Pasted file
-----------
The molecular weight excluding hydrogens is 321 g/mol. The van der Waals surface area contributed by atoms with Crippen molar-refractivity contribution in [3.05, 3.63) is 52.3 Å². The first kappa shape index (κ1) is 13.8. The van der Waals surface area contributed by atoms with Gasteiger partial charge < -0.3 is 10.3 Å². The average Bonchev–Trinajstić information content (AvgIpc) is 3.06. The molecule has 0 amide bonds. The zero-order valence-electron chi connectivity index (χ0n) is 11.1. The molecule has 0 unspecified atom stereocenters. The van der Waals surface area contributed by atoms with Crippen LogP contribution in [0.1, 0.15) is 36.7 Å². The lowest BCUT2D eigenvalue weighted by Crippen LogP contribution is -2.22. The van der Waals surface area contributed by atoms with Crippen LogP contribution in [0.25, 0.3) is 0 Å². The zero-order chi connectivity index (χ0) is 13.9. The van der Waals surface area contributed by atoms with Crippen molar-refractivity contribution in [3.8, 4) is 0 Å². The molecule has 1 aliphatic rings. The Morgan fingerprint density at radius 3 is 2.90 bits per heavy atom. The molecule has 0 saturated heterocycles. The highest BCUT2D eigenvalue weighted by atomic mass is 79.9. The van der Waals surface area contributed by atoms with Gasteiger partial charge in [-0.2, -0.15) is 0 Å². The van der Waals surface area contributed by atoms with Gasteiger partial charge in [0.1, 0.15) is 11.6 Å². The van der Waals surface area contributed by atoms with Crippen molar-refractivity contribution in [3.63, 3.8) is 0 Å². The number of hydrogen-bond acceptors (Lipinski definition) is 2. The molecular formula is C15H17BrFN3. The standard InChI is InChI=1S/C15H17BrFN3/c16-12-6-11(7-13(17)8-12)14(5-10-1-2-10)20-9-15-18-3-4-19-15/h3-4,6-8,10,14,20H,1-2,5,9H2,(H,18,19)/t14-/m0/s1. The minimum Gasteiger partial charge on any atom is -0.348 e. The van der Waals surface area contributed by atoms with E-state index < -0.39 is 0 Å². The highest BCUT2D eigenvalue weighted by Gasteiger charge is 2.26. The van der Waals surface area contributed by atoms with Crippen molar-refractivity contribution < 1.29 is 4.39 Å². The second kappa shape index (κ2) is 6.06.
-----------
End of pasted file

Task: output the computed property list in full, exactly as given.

The molecular weight excluding hydrogens is 321 g/mol. The van der Waals surface area contributed by atoms with Crippen molar-refractivity contribution in [3.05, 3.63) is 52.3 Å². The first kappa shape index (κ1) is 13.8. The van der Waals surface area contributed by atoms with Gasteiger partial charge < -0.3 is 10.3 Å². The average Bonchev–Trinajstić information content (AvgIpc) is 3.06. The molecule has 0 amide bonds. The zero-order valence-electron chi connectivity index (χ0n) is 11.1. The molecule has 0 unspecified atom stereocenters. The van der Waals surface area contributed by atoms with Crippen LogP contribution in [0.1, 0.15) is 36.7 Å². The lowest BCUT2D eigenvalue weighted by Crippen LogP contribution is -2.22. The van der Waals surface area contributed by atoms with Crippen LogP contribution in [0.25, 0.3) is 0 Å². The zero-order chi connectivity index (χ0) is 13.9. The van der Waals surface area contributed by atoms with Crippen molar-refractivity contribution in [3.8, 4) is 0 Å². The molecule has 1 aliphatic rings. The Morgan fingerprint density at radius 3 is 2.90 bits per heavy atom. The molecule has 0 saturated heterocycles. The highest BCUT2D eigenvalue weighted by atomic mass is 79.9. The van der Waals surface area contributed by atoms with Gasteiger partial charge in [-0.2, -0.15) is 0 Å². The van der Waals surface area contributed by atoms with Gasteiger partial charge in [0.1, 0.15) is 11.6 Å². The van der Waals surface area contributed by atoms with Crippen molar-refractivity contribution in [3.63, 3.8) is 0 Å². The number of hydrogen-bond acceptors (Lipinski definition) is 2. The molecular formula is C15H17BrFN3. The standard InChI is InChI=1S/C15H17BrFN3/c16-12-6-11(7-13(17)8-12)14(5-10-1-2-10)20-9-15-18-3-4-19-15/h3-4,6-8,10,14,20H,1-2,5,9H2,(H,18,19)/t14-/m0/s1. The minimum Gasteiger partial charge on any atom is -0.348 e. The van der Waals surface area contributed by atoms with E-state index < -0.39 is 0 Å². The highest BCUT2D eigenvalue weighted by Gasteiger charge is 2.26. The van der Waals surface area contributed by atoms with Crippen molar-refractivity contribution < 1.29 is 4.39 Å². The second kappa shape index (κ2) is 6.06.